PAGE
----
Gov. Seeks Deal That Would Ease Term Limits
Hoping to resurrect an idea voters rejected in last year’s special election, Gov. Arnold Schwarzenegger plans to offer lawmakers a deal: He’ll support an easing of term limits if they’ll agree to change the way California draws voting districts.
Schwarzenegger said in an interview Thursday he does not believe term limits have improved Sacramento’s political culture. Allowing legislators to stay in office longer would be worthwhile, he said, if it induced them to put a proposal on the ballot that would strip them of the power to carve political boundaries.
The governor reasons that lawmakers may not want to change voting districts, most of which favor incumbents, but they dislike term limits even more. One idea already under consideration in the Legislature would double the number of years members could serve in the Assembly -- to 12 from six -- provided they not run for the Senate when their term is up. Senators’ maximum service could be extended to 12 years from eight.
In 1990, voters imposed limits of three two-year terms in the Assembly and two four-year terms in the Senate. Changes to the law require voter approval.
Schwarzenegger says that he wants to make California elections more competitive, and that a new method of redistricting would help. He is backing a measure by Sen. Alan Lowenthal (D-Long Beach) that would transfer political map-making powers to a panel of 11 citizens, chosen by a bipartisan group of lawmakers and judges, and take effect after the 2010 census.
The initiative voters defeated in November would have given the task to three retired judges appointed by the Legislature from a pool selected by the state’s Judicial Council, and would have gone into effect immediately.
The governor hopes to build a consensus in the Capitol in the next month for his new plan, including an extension of the time state lawmakers can serve, and put the package before voters in November.
“I would like for them to really push forward with this whole idea,” Schwarzenegger said in an interview Thursday. “It’s very clear that people would like to see redistricting and to have a different system than the way it is now, with the gerrymandering, and to perfect the democracy.”
Schwarzenegger recently held a meeting on the issue in his smoking tent in the Capitol courtyard. He invited former legislators, political consultants and representatives of good government groups that want to end the current arrangement, in which lawmakers can draw their districts to favor Republicans, Democrats or independents.
“There is an inherent conflict of interest in allowing legislators to draw their own districts,” said Dan Schnur, who was an aide to former Republican Gov. Pete Wilson and who attended the meeting. “We’ve put together a coalition across partisan and ideological lines to push for the elimination of that conflict of interest.”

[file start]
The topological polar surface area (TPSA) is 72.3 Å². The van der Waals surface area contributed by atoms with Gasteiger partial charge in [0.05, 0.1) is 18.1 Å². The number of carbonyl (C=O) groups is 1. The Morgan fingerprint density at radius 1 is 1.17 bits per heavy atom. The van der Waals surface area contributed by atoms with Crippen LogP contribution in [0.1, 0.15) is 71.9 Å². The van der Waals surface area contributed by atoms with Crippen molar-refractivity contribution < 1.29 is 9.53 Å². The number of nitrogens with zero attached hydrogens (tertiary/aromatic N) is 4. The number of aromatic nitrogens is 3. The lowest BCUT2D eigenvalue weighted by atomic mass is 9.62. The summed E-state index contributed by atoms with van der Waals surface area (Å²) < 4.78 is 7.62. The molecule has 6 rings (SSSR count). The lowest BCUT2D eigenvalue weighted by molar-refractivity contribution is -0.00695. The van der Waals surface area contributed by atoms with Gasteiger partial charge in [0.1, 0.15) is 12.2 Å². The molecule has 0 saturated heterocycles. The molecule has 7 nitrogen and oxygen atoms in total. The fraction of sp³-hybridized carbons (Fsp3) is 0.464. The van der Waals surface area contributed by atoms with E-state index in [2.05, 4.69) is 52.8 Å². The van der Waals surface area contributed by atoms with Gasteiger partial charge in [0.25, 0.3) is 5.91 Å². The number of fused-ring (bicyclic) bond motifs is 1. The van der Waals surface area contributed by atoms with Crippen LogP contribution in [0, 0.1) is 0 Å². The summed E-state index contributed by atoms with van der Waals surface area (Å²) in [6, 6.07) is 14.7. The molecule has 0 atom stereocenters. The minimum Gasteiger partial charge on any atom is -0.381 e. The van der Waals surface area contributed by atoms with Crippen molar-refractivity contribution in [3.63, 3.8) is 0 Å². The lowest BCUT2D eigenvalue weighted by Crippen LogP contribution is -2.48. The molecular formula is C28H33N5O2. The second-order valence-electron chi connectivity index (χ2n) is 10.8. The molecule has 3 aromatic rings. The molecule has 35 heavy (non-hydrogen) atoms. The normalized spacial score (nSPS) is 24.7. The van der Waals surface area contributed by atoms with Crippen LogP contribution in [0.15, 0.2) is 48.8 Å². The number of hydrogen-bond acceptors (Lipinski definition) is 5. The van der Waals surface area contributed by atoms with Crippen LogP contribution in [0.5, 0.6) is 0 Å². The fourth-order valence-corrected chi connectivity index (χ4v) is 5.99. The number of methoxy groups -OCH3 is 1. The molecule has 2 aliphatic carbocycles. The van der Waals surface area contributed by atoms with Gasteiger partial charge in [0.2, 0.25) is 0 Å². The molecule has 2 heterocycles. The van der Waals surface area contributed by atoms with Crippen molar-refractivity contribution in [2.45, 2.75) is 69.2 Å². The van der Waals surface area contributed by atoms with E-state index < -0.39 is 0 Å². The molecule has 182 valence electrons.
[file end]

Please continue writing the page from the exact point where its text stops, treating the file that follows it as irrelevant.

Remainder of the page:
If the governor can get the two major parties behind his plan -- a level of bipartisan cooperation that eluded him last year -- he believes he can present voters something more salable. When voters rejected his redistricting plan last year, it was in a package of four proposals he championed to change state government. All were defeated.
Voters like term limits, polls show, but lawmakers do not.
One proponent of longer terms is the Democratic speaker of the Assembly, Fabian Nunez of Los Angeles. Existing law requires Nunez, 39, to leave the Assembly in 2008, forcing him to run for another office if he wants to continue his career in elective politics.
“Before I leave the Legislature I’m going to make it happen,” Nunez said in an interview this week.
“I’m open to anything voters will support that will allow legislators a little more time to focus on policy and less on politics,” he said.
Officeholders play musical chairs now, he added. “By the time they serve out their first year, they’re trying to figure out where they’re going to go next.”
Schwarzenegger was once supportive of term limits but now says they have failed to improve Sacramento or make lawmakers more accountable.
“I’m not fanatical about that,” he said of the state’s term limits law. “The idea was really good, and there are a lot of people who are big, big fans of term limits. But as far as I’m concerned, it hasn’t really produced.”
And Schwarzenegger said he no longer favors a system in which retired judges would draw political maps. In last year’s special election campaign, opponents -- largely Democrats -- lampooned that idea, airing TV spots that featured robed men hovering over a map that resembled a jigsaw puzzle.
“People feel in many ways if they’re more in charge of things and empowered, then that is better,” the governor said. “This time, we’re trying to do it in a different way.”
For the governor to get his proposals before voters in November, things must happen quickly. The Legislature returns from its summer break Aug. 7.
The governor’s aides said lawmakers would have only a few days to pass legislation that would put redistricting and term limits proposals on the November ballot. Any delays would mean the proposals would not go before voters until at least the next statewide elections, in 2008.
Schwarzenegger said that could work. More time means proponents can wage a stronger campaign, he said. What he doesn’t want is for voters to reject redistricting changes a second time.
“We can’t afford to lose it again,” the governor said.
A poll by the Public Policy Institute of California in May showed that nearly two-thirds of Californians believe the state’s method of drawing voting district needs to be changed. And 62% of likely voters favored a citizens commission.
“That has pretty strong support,” said Mark Baldassare, research director for the PPIC.